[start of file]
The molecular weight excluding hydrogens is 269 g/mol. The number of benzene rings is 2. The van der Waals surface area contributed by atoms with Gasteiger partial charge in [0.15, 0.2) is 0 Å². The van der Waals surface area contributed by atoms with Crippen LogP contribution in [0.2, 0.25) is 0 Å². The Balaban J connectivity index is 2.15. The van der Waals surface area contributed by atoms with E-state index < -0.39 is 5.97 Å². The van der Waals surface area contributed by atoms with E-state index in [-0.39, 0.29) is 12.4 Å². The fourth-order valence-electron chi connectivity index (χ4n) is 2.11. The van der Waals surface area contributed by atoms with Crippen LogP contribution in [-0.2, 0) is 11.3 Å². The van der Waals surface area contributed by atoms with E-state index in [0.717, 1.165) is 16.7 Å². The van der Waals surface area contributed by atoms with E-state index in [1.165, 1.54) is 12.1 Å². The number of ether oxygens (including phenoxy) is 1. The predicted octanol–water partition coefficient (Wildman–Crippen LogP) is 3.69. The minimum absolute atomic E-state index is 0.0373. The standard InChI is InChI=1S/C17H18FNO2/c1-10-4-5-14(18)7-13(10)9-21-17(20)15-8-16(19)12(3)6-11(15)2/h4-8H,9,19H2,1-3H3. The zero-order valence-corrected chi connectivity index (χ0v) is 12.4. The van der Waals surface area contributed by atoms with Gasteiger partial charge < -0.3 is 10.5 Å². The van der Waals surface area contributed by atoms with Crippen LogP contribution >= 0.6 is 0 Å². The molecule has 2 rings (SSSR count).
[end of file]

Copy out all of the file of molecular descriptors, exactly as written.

The molecular weight excluding hydrogens is 269 g/mol. The number of benzene rings is 2. The van der Waals surface area contributed by atoms with Gasteiger partial charge in [0.15, 0.2) is 0 Å². The van der Waals surface area contributed by atoms with Crippen LogP contribution in [0.2, 0.25) is 0 Å². The Balaban J connectivity index is 2.15. The van der Waals surface area contributed by atoms with E-state index < -0.39 is 5.97 Å². The van der Waals surface area contributed by atoms with E-state index in [-0.39, 0.29) is 12.4 Å². The fourth-order valence-electron chi connectivity index (χ4n) is 2.11. The van der Waals surface area contributed by atoms with Crippen LogP contribution in [-0.2, 0) is 11.3 Å². The van der Waals surface area contributed by atoms with E-state index in [0.717, 1.165) is 16.7 Å². The van der Waals surface area contributed by atoms with E-state index in [1.165, 1.54) is 12.1 Å². The number of ether oxygens (including phenoxy) is 1. The predicted octanol–water partition coefficient (Wildman–Crippen LogP) is 3.69. The minimum absolute atomic E-state index is 0.0373. The standard InChI is InChI=1S/C17H18FNO2/c1-10-4-5-14(18)7-13(10)9-21-17(20)15-8-16(19)12(3)6-11(15)2/h4-8H,9,19H2,1-3H3. The zero-order valence-corrected chi connectivity index (χ0v) is 12.4. The van der Waals surface area contributed by atoms with Gasteiger partial charge < -0.3 is 10.5 Å². The van der Waals surface area contributed by atoms with Crippen LogP contribution >= 0.6 is 0 Å². The molecule has 2 rings (SSSR count).